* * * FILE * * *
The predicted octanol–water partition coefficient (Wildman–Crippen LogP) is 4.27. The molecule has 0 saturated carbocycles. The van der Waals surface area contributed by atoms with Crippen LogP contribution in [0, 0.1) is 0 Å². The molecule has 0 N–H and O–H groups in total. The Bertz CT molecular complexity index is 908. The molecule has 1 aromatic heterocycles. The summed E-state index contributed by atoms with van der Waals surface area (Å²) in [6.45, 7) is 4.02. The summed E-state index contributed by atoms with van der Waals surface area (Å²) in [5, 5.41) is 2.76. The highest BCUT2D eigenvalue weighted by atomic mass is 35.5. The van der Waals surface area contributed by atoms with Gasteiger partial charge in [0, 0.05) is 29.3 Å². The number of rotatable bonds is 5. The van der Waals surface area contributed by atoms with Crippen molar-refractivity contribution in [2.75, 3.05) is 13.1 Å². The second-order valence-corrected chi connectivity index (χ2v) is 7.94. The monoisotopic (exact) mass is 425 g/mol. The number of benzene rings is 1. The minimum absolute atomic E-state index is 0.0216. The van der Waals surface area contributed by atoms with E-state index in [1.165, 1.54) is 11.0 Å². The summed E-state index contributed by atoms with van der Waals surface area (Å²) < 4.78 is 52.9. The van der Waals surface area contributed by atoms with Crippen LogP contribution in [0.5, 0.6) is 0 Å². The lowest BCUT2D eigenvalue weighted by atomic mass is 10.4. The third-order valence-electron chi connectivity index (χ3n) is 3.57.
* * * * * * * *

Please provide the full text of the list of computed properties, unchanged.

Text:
The predicted octanol–water partition coefficient (Wildman–Crippen LogP) is 4.27. The molecule has 0 saturated carbocycles. The van der Waals surface area contributed by atoms with Crippen LogP contribution in [0, 0.1) is 0 Å². The molecule has 0 N–H and O–H groups in total. The Bertz CT molecular complexity index is 908. The molecule has 1 aromatic heterocycles. The summed E-state index contributed by atoms with van der Waals surface area (Å²) in [6.45, 7) is 4.02. The summed E-state index contributed by atoms with van der Waals surface area (Å²) in [5, 5.41) is 2.76. The highest BCUT2D eigenvalue weighted by atomic mass is 35.5. The van der Waals surface area contributed by atoms with Gasteiger partial charge in [0, 0.05) is 29.3 Å². The number of rotatable bonds is 5. The van der Waals surface area contributed by atoms with Crippen molar-refractivity contribution in [2.75, 3.05) is 13.1 Å². The second-order valence-corrected chi connectivity index (χ2v) is 7.94. The monoisotopic (exact) mass is 425 g/mol. The number of benzene rings is 1. The minimum absolute atomic E-state index is 0.0216. The van der Waals surface area contributed by atoms with E-state index in [1.165, 1.54) is 11.0 Å². The summed E-state index contributed by atoms with van der Waals surface area (Å²) < 4.78 is 52.9. The van der Waals surface area contributed by atoms with Crippen LogP contribution in [0.5, 0.6) is 0 Å². The lowest BCUT2D eigenvalue weighted by atomic mass is 10.4. The third-order valence-electron chi connectivity index (χ3n) is 3.57.